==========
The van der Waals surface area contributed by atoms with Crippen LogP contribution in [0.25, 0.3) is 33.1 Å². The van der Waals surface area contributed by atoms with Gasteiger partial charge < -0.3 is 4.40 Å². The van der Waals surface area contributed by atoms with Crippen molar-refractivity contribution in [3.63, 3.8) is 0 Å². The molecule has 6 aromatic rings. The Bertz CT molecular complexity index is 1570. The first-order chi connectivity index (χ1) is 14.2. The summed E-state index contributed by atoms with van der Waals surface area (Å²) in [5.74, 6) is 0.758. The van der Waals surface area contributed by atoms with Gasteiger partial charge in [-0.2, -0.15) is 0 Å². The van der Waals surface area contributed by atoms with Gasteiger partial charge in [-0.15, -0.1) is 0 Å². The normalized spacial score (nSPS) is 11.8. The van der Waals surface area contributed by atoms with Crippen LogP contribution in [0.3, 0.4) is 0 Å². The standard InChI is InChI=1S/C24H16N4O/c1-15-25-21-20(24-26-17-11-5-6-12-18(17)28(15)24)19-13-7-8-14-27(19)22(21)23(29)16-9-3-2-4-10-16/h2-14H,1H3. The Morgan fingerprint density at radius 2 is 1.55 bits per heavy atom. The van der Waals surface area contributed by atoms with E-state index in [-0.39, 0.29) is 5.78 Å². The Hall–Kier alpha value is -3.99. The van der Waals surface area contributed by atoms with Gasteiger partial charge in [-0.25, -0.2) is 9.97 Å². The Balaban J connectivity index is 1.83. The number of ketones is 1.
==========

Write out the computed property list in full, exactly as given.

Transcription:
The van der Waals surface area contributed by atoms with Crippen LogP contribution in [0.25, 0.3) is 33.1 Å². The van der Waals surface area contributed by atoms with Gasteiger partial charge < -0.3 is 4.40 Å². The van der Waals surface area contributed by atoms with Crippen molar-refractivity contribution in [3.63, 3.8) is 0 Å². The molecule has 6 aromatic rings. The Bertz CT molecular complexity index is 1570. The first-order chi connectivity index (χ1) is 14.2. The summed E-state index contributed by atoms with van der Waals surface area (Å²) in [5.74, 6) is 0.758. The van der Waals surface area contributed by atoms with Gasteiger partial charge in [-0.2, -0.15) is 0 Å². The van der Waals surface area contributed by atoms with Gasteiger partial charge in [-0.15, -0.1) is 0 Å². The normalized spacial score (nSPS) is 11.8. The van der Waals surface area contributed by atoms with Crippen LogP contribution in [0.3, 0.4) is 0 Å². The standard InChI is InChI=1S/C24H16N4O/c1-15-25-21-20(24-26-17-11-5-6-12-18(17)28(15)24)19-13-7-8-14-27(19)22(21)23(29)16-9-3-2-4-10-16/h2-14H,1H3. The Morgan fingerprint density at radius 2 is 1.55 bits per heavy atom. The van der Waals surface area contributed by atoms with E-state index in [-0.39, 0.29) is 5.78 Å². The Hall–Kier alpha value is -3.99. The van der Waals surface area contributed by atoms with Gasteiger partial charge in [-0.25, -0.2) is 9.97 Å². The Balaban J connectivity index is 1.83. The number of ketones is 1.